Case report: Nodule development from subcapsular aldosterone-producing cell clusters causes hyperaldosteronism

Koshiro Nishimoto, Tsugio Seki, Isao Kurihara, Kenichi Yokota, Masao Omura, Tetsuo Nishikawa, Hirotaka Shibata, Takeo Kosaka, Mototsugu Oya, Makoto Suematsu, Kuniaki Mukai

Research output: Contribution to journalArticle

36 Citations (Scopus)

Abstract

Context: We previously reported that the human adrenal cortex remodels to form subcapsular aldosterone-producing cell clusters (APCCs).SomeAPCCs were recently found to carry aldosteroneproducing adenoma (APA)-associated somatic mutations in ion channel/pump genes, which implied that APCCs produce aldosterone autonomously and are an origin of APA. However, there has been no report describing an APCC-to-APA transitional lesion. Case Description: A histological examination revealed unilateral multiple adrenocortical micronodules in the adrenals of two patients with primary aldosteronism (PA). Based on immunohistochemistry for aldosterone synthase, some of the micronodules were identified as possible APCC-to-APA transitional lesions (pAATLs; a tentative term used in this manuscript), which consisted of a subcapsular APCC-like portion and an inner micro-APA-like (mAPA-like) portion without an apparent histological border. GenomicDNAsamples prepared from pAATL histological sections were analyzed by next-generation sequencing for the known APA-associated mutations. The mAPA-like portions from two of the three large pAATLs examined harbored mutations (KCNJ5 [p.G151R] in pAATL 3 and ATP1A1 [p.L337M] in pAATL 7), whereas their corresponding APCC-like portions did not, suggesting their role in the formation of mAPA. Another lesion carried novel mutations in ATP1A1 (p.Ile322-Ile325del and p.Ile327Ser) in both the mAPA-like and APCC-like portions, thereby supporting these portions having a clonal origin. Conclusion: A novel aldosterone-producing pathology, pAATL that causes unilateral PA, was detected in the adrenals of two patients. Next-generation sequencing analyses of the large pAATLs suggested that the introduction of APA-associated mutations in the ion channel/pump genes may be involved in the development of mAPA from existing APCCs.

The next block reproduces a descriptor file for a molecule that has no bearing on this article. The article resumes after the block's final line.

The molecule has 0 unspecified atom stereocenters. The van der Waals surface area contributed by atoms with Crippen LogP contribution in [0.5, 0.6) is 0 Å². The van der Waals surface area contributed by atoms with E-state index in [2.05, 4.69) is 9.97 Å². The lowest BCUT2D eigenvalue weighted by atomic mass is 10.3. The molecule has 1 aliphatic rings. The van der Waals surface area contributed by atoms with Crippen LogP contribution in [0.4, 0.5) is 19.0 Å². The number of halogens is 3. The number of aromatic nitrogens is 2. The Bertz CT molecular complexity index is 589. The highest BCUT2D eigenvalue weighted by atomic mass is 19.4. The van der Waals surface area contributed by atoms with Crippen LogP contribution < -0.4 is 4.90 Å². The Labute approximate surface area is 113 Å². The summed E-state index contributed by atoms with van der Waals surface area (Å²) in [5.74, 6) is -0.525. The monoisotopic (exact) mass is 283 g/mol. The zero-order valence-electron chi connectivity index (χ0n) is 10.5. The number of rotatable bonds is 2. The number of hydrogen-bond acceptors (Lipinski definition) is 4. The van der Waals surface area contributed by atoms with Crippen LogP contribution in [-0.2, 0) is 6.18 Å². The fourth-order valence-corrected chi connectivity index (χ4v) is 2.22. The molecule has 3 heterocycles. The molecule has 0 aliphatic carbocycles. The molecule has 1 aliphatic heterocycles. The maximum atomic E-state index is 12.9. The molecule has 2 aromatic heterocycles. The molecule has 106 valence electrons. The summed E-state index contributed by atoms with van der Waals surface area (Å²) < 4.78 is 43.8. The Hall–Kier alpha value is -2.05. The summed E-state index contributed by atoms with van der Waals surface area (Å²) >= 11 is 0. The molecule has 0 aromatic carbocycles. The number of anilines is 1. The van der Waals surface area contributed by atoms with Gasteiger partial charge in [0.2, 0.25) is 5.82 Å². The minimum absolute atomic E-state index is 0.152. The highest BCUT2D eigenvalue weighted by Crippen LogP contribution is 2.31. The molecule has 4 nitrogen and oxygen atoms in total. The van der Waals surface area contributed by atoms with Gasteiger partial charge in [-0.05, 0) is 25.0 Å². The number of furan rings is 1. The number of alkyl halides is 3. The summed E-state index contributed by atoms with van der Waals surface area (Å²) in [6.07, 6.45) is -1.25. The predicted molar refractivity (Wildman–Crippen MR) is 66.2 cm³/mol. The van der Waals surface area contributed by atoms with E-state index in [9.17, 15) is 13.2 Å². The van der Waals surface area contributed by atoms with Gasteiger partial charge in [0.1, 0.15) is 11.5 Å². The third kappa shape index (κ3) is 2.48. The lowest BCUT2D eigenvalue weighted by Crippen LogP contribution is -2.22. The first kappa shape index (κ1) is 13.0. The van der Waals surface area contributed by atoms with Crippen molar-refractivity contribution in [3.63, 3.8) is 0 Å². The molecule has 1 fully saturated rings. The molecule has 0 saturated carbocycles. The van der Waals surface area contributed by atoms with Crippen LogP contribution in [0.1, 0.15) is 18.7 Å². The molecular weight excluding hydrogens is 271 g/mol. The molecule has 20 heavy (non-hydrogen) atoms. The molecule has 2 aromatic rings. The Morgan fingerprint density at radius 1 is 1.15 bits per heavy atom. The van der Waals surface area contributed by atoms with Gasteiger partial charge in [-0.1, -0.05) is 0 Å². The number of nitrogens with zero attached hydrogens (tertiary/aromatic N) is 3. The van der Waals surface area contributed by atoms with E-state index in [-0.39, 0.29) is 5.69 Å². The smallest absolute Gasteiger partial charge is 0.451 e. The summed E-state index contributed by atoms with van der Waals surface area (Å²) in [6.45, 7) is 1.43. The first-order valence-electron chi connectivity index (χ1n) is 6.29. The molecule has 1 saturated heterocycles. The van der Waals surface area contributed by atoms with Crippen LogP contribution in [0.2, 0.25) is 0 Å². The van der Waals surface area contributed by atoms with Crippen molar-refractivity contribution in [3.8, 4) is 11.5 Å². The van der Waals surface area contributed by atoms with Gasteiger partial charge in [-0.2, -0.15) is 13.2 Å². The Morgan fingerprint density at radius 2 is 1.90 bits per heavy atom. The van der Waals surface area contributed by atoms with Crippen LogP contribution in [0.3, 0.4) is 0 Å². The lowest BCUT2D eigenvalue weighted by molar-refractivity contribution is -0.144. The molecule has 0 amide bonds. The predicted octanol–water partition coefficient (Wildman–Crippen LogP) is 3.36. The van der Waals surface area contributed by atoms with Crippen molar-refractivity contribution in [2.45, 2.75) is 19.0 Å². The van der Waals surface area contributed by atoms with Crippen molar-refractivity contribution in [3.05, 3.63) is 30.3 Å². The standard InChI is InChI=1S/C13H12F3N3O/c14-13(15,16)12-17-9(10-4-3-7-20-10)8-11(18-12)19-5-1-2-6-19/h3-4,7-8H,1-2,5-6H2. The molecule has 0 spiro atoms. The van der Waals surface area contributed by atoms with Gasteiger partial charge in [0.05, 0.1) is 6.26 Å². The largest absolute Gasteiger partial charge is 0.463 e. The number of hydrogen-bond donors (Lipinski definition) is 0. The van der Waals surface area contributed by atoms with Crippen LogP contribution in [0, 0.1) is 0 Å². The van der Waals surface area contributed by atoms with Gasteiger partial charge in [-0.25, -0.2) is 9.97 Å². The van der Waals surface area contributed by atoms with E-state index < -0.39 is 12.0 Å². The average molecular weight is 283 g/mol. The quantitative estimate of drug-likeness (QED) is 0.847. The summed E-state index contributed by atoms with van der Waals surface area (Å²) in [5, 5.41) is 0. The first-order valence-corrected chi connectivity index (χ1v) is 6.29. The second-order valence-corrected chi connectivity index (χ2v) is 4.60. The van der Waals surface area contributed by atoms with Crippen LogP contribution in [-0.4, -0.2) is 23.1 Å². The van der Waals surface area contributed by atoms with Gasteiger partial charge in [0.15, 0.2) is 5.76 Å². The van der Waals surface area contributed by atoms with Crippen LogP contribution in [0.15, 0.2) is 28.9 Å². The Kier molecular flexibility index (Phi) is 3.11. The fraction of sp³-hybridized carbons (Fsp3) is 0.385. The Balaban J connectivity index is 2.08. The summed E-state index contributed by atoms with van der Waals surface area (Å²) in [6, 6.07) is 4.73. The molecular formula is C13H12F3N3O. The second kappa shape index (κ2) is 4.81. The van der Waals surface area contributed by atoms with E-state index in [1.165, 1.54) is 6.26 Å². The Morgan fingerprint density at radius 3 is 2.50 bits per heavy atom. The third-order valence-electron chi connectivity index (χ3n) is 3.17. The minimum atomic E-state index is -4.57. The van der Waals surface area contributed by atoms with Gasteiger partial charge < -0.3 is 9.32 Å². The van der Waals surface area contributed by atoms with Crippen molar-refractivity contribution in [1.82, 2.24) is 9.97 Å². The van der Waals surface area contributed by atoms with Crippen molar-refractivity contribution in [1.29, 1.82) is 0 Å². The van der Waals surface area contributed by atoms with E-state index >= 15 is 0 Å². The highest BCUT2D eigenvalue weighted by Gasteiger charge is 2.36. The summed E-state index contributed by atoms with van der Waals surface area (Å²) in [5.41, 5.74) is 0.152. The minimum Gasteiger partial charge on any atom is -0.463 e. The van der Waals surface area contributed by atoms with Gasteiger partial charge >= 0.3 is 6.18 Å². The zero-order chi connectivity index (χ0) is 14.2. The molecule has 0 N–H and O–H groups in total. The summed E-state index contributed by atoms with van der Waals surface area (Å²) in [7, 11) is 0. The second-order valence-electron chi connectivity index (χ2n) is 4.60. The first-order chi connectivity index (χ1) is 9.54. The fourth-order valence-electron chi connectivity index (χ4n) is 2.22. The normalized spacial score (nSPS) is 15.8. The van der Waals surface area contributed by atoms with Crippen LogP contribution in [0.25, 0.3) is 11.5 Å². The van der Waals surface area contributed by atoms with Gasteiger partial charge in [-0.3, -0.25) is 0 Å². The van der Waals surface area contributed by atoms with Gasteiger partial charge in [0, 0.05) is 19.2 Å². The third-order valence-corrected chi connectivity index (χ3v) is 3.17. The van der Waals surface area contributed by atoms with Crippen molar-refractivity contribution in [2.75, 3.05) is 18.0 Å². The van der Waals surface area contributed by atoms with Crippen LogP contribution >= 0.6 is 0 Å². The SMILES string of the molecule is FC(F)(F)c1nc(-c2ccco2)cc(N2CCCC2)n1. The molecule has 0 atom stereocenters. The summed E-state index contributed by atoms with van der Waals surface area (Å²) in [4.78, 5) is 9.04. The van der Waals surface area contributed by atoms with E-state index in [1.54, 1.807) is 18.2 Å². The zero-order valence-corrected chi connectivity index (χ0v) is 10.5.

Original languageEnglish
Pages (from-to)6-9
Number of pages4
JournalJournal of Clinical Endocrinology and Metabolism
Volume101
Issue number1
DOIs
Publication statusPublished - 2016 Jan 1

Fingerprint

Hyperaldosteronism
Aldosterone
Adenoma
Mutation
Ion Pumps
Ion Channels
Genes
Cytochrome P-450 CYP11B2
Pumps
Adrenal Cortex
Pathology
Immunohistochemistry

ASJC Scopus subject areas

  • Biochemistry
  • Clinical Biochemistry
  • Endocrinology
  • Biochemistry, medical
  • Endocrinology, Diabetes and Metabolism

Cite this

Case report : Nodule development from subcapsular aldosterone-producing cell clusters causes hyperaldosteronism. / Nishimoto, Koshiro; Seki, Tsugio; Kurihara, Isao; Yokota, Kenichi; Omura, Masao; Nishikawa, Tetsuo; Shibata, Hirotaka; Kosaka, Takeo; Oya, Mototsugu; Suematsu, Makoto; Mukai, Kuniaki.

In: Journal of Clinical Endocrinology and Metabolism, Vol. 101, No. 1, 01.01.2016, p. 6-9.

Research output: Contribution to journalArticle

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AU - Seki, Tsugio

AU - Kurihara, Isao

AU - Yokota, Kenichi

AU - Omura, Masao

AU - Nishikawa, Tetsuo

AU - Shibata, Hirotaka

AU - Kosaka, Takeo

AU - Oya, Mototsugu

AU - Suematsu, Makoto

AU - Mukai, Kuniaki

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N2 - Context: We previously reported that the human adrenal cortex remodels to form subcapsular aldosterone-producing cell clusters (APCCs).SomeAPCCs were recently found to carry aldosteroneproducing adenoma (APA)-associated somatic mutations in ion channel/pump genes, which implied that APCCs produce aldosterone autonomously and are an origin of APA. However, there has been no report describing an APCC-to-APA transitional lesion. Case Description: A histological examination revealed unilateral multiple adrenocortical micronodules in the adrenals of two patients with primary aldosteronism (PA). Based on immunohistochemistry for aldosterone synthase, some of the micronodules were identified as possible APCC-to-APA transitional lesions (pAATLs; a tentative term used in this manuscript), which consisted of a subcapsular APCC-like portion and an inner micro-APA-like (mAPA-like) portion without an apparent histological border. GenomicDNAsamples prepared from pAATL histological sections were analyzed by next-generation sequencing for the known APA-associated mutations. The mAPA-like portions from two of the three large pAATLs examined harbored mutations (KCNJ5 [p.G151R] in pAATL 3 and ATP1A1 [p.L337M] in pAATL 7), whereas their corresponding APCC-like portions did not, suggesting their role in the formation of mAPA. Another lesion carried novel mutations in ATP1A1 (p.Ile322-Ile325del and p.Ile327Ser) in both the mAPA-like and APCC-like portions, thereby supporting these portions having a clonal origin. Conclusion: A novel aldosterone-producing pathology, pAATL that causes unilateral PA, was detected in the adrenals of two patients. Next-generation sequencing analyses of the large pAATLs suggested that the introduction of APA-associated mutations in the ion channel/pump genes may be involved in the development of mAPA from existing APCCs.

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